**Some Spoilers Below**
At 5 p.m. PST, on March 19th, PBS Passport dropped the whole season three of Sanditon for contributing members to their local PBS stations. Like many others on Facebook and Twitter, I settled in for six hours of television, taking very few breaks except to grab a bowl of ice cream. Thank goodness I had a box of tissues nearby because I wept uncontrollably by the end of episode six.
Season three of Sanditon can be summed up in a few short sentences.
- It’s a story of second chances for many characters.
- It’s a story of new love for some characters.
- It’s a devoted nod to its original author, Jane Austen, who died before finishing the book.
The third season is by far the best. It outshines and exceeds in performances even over season two. It’s filled with comedy, revelations, tough decisions, longing, angst, and even the threat of demise. The ending, however, is like one big joyous package, wrapped up for each character and tied together with a loving bow from the writers and cast. They have given the Sanditon fandom the best of everything that will leave you teary-eyed, filled with thanks, and yet sorrowful that this beautiful series has come to an end.
Rose Williams and Ben Lloyd-Hughes gave stellar performances. Every gaze, every grazing touch, every conversation, and passionate kiss and declaration of love will leave you speechless. They understood the task, and gosh, did they deliver.
The story’s focus lies heavily upon Georgiana’s and Charlotte’s journey as they struggle with decisions about the their future. Georgiana’s inheritance is threatened again by the greedy Charles Lockhart, dragging her back to court. Georgiana eventually reunites with her mother and Otis, leading her on a new path in life.
Charlotte has engaged herself to Ralph out of duty and not love. She struggles with emotions in Colbourne’s presence, and Ralph notices. Eventually, it’s obvious that Charlotte is only marrying him because of family expectations and releases her from the promise of marriage. However, Charlotte’s feelings remain repressed because she has received misguided information about Colbourne.
Alexander Colbourne’s screentime has increased substantially. You’ll see a better father, uncle, and socially engaging person. Underneath, he’s still a love-sick, tortured man, filled with regret when he thinks he has lost Charlotte to Ralph. I cannot say enough about his performance.
Tom and Mary spare over Tom’s decisions for the town. Again, Tom’s focus is all on money and growth, and a part of his heart has grown cold against the struggles of the poor in the old town. Mary confronts him, and sparks fly. Only when the threat of separation arrives does Tom come to his senses.
Lady Denham is reunited with an old flame, looking to invest in Sanditon’s growth. It’s the typical Lady D sharp tongue between the two, and he gives back as good as she gives. A surprise proposal arrives, but making it to the altar may not be in the cards.
After ten years, Alexander reunites with his brother out of necessity to help Georgiana. We finally get the backstory of their brotherly relationship that went sour upon the death of their father and how Alexander inherited Heyrick Park. Samuel Colbourne is a welcome addition to the storyline with a great personality.
The wise Lady Susan arrives with her own heartbreak, but she’s always ready to support and guide Charlotte. She and Samuel Colbourne form an attachment as they try to bring Charlotte and Alexander together, which is heartwarming.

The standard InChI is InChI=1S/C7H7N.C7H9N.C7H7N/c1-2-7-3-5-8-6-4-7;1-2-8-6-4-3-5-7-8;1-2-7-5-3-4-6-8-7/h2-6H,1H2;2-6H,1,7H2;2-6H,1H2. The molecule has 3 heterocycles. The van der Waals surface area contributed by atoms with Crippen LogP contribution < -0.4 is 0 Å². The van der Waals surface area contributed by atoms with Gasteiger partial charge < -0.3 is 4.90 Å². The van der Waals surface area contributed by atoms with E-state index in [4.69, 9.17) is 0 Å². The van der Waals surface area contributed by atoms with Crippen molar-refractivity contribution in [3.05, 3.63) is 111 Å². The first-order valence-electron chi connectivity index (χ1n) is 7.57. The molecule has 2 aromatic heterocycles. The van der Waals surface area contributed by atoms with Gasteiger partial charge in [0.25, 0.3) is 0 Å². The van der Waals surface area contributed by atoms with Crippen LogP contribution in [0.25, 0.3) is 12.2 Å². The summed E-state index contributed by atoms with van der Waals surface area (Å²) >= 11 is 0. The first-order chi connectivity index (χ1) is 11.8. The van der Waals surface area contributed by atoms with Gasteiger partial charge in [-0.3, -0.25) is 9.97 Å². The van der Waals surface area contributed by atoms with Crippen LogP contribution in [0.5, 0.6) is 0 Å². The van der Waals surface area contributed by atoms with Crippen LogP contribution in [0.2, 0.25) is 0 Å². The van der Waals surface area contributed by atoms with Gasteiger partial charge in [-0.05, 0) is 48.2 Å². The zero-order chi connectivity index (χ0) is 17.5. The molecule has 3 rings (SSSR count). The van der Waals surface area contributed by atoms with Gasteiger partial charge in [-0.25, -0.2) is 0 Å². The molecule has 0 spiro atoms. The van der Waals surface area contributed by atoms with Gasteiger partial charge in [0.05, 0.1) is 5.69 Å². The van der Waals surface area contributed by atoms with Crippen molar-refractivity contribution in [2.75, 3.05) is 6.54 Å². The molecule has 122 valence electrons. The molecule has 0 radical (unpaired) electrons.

Love blooms for Dr. Fuchs and Miss Hankins, but her brother isn’t keen about the burgeoning affections.
Augusta falls in love with Edward Denham, who walks a thin line between potential redemption and returning to his old ways. It’s an interesting twist that makes you wonder if the snake can really transform into a redeemed man. There is quite a bit of light-hearted humor involved, too, about how Lady D goes about reforming her nephew. His eventual path will leave you scratching your head.
Arthur comes to a personal revelation about his character and propensity for grouse and establishes a relationship with Lord Montrose.
Lady Montrose has nerve problems, like Mrs. Bennett in Pride and Prejudice, attempting to marry off her children to well-to-do matches since they are nearly destitute. Lydia Montrose keeps a secret from her mother, who tries to make a match for her daughter with Colbourne.
And adorable Leo still hopes Charlotte will one day be her mother. Her scenes are endearing as ever.
You will see all the nods to Jane Austen in season three from likeminded storylines from Persuasion and Pride and Prejudice. You’ll hear declarations of love like those Jane would have penned. You will witness passionate kisses that incite screaming or swooning from viewers.
The entire season three of Sandition is a tribute to Jane Austen’s storytelling and is filled with happy-ever-after endings at every turn. However, the bittersweet reality is that this is the end of the Sanditon story for its fans. A poignant acknowledgment to all its cast will arrive on your screen in slow motion as Charlotte walks about a crowded room, greeting everyone. It’s a moment for the audience to take a last look at the characters we hold so dear. It’s a reminder that a series that was once canceled found a new life because the fans persisted and insisted that the story not end as a broken fairytale. It was resurrected and reborn, written to touch the hearts and bring the type of Jane Austen ending we expect to receive in the first place. You will love every second of it, and the cliffs still play a massive part in the scheme of things, which is only fitting.
Come back as I post recaps of each episode of season three that will go into much more detail. I advise those who have not watched the entire season yet to keep a box of tissues nearby. You’ll need it.